— Emilie Buchwald
I have just returned from presenting three storytelling workshops to Early Childhood Professionals in Melbourne, and am compelled to speak about the important work being undertaken by Children’s Librarians in public libraries throughout Australia. Not because they have suddenly exploded onto the scene, but because they have been quietly and consistently providing families with quality literacy and oracy experiences for decades. The unsung heroes, or more generally sheroes, as the majority are women, deliver weekly (and in some places twice a week) storytimes to families, in the majority of communities throughout Australia.
Their expertise is called upon to not only be educational entertainers and children’s literature consultants, but also to advise on the social, psychological and physical aspects of an individual child’s development, their readiness for school and even the most suitable school for them.
Maternal and Child Health nurses are experts in children’s development, however, cuts to their services have meant that other more available Early Childhood Professionals are also consulted. Preschool teachers and Childcare workers have always been sought out by parents to discuss developmental issues, however, the knowledge of some childcare workers in children’s development has been called into question, as some private childcare centres employ undertrained staff as part of their profit model. Hence, the children’s librarian is now being consulted about these issues, particularly in view of the inception of storytimes for babies.
In the last five years many public libraries now offer baby storytimes in addition to their storytimes for 2-5 year olds. The accessibility of the children’s librarian is also a factor in the extension of her role. Appointments are not needed. Just come along to storytime sessions and speak to her afterwards. Customer service is paramount in libraries so regardless of what she is doing, she will attend to your questions.
When I was a mother of small children, attending a library storytime could oscillate between an intimate experience for a small group of parents with their children, to a larger gathering with 20 children and their respective parents and carers. Now, many of the storytimes are an event with upwards of 200 children and adults. The librarian has a microphone, with an inadequate PA system, and is expected to do a storytime akin to a Wiggles concert … for free!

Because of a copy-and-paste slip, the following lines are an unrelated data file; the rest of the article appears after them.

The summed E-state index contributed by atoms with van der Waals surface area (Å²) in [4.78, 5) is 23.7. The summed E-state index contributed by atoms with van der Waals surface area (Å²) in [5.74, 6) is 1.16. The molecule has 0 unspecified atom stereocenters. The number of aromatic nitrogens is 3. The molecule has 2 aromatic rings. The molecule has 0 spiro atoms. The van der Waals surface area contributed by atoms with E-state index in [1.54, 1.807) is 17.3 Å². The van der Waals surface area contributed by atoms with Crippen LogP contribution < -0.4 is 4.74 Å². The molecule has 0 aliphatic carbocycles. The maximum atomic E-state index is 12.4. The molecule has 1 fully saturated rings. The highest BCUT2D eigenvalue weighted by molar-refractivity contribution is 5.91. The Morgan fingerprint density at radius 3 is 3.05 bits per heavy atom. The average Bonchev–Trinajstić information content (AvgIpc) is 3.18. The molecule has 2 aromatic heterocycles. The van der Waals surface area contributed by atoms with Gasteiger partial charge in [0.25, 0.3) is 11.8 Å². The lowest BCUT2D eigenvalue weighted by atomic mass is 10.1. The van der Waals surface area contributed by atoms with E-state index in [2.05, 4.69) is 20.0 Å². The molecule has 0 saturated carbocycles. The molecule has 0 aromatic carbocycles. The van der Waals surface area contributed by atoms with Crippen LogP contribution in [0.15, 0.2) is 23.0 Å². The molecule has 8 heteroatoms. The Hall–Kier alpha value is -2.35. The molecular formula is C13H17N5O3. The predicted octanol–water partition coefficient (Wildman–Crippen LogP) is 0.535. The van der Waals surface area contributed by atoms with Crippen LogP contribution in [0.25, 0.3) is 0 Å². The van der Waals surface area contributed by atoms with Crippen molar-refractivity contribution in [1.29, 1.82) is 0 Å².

So why aren’t the numbers of storytimes kept at a size that ensures a quality experience for all participants? Quite simply because councils want large numbers to justify expenditure. A qualitative experience is not as important as the number of people who come to it. Even though libraries in most shires are the most used council facility, this does not merit the provision of a structure that allows for the delivery of more storytimes with smaller numbers of participants.
There are two other issues here that require consideration. In undertaking a degree in Librarianship there is no training for being a storytime presenter. All their training is done on the job. The children’s librarian, as identified by the public, as the storytime presenter, is often not. Sometimes her professional qualification is as a library technician, sometimes as a library officer and increasingly a customer service officer. This is not to say that these people do not have other qualifications in Early Childhood, but not all do.The irony here is that while public libraries are responding to a greater demand for more services to families and young children, they are employing fewer qualified children’s librarians.
Children are our most important natural resource and deserve the highest quality learning and recreational experiences. Public libraries offer this, and they offer it for free. They are the last, if not the only free service available to anyone and everyone. It is not surprising that people drawn to work in public libraries are committed to their ethos of inclusion, accessibility and the facilitation of community information and resources.
However, there seems to be a prevailing attitude among the management bodies of libraries that their value lies soley in their capital equipment. Even the collection itself is expendable. But public libraries are also, more importantly, about people. Statistics do not reflect the contentment of shared reading experiences, the satisfaction of successful social interactions, the excitement of appropriate group responses, the wonder of discovery, the joy of connected learning. These are what public library storytimes provide through the work of the children’s librarian.
I do wonder what would happen if library workers refused to present storytimes unless certain, very reasonable conditions were met, to ensure more qualitative experiences for participants. Would there be outrage in the community? Would management respond quickly by programming more storytimes with number restrictions? Or would those library workers that refused simply be sacked? I don’t foresee this happening because librarian’s/library workers although technically in the profession of ‘information providers’, because they work with children and families also fall into the category of the ‘caring’ and ‘education’ stream. This means that they are reluctant to withdraw any services because of the impact on a vulnerable group in society.
It is up to others to impress upon library management and councils the importance of recognising the work and knowledge of Children’s Librarian’s, and to follow their lead in the effective provision of quality services. With 2012 being the National Year of Reading I hope that they receive the kudos they so rightly deserve.